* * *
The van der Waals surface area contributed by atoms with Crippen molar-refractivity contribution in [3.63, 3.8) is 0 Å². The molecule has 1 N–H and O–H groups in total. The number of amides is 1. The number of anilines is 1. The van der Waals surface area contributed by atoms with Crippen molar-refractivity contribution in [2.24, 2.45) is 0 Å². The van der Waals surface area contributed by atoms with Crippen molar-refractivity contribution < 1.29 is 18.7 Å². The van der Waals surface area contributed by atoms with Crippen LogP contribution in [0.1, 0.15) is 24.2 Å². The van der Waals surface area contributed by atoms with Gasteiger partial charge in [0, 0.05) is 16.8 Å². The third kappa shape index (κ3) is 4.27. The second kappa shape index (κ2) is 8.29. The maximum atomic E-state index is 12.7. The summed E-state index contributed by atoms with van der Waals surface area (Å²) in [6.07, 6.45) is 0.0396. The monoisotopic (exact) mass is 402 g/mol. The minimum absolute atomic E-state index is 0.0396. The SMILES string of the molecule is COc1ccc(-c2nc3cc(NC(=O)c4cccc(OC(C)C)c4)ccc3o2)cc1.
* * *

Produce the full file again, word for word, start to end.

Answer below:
The van der Waals surface area contributed by atoms with Crippen molar-refractivity contribution in [3.63, 3.8) is 0 Å². The molecule has 1 N–H and O–H groups in total. The number of amides is 1. The number of anilines is 1. The van der Waals surface area contributed by atoms with Crippen molar-refractivity contribution in [2.24, 2.45) is 0 Å². The van der Waals surface area contributed by atoms with Crippen molar-refractivity contribution < 1.29 is 18.7 Å². The van der Waals surface area contributed by atoms with Crippen LogP contribution in [0.1, 0.15) is 24.2 Å². The van der Waals surface area contributed by atoms with Gasteiger partial charge in [0, 0.05) is 16.8 Å². The third kappa shape index (κ3) is 4.27. The second kappa shape index (κ2) is 8.29. The maximum atomic E-state index is 12.7. The summed E-state index contributed by atoms with van der Waals surface area (Å²) in [6.07, 6.45) is 0.0396. The monoisotopic (exact) mass is 402 g/mol. The minimum absolute atomic E-state index is 0.0396. The SMILES string of the molecule is COc1ccc(-c2nc3cc(NC(=O)c4cccc(OC(C)C)c4)ccc3o2)cc1.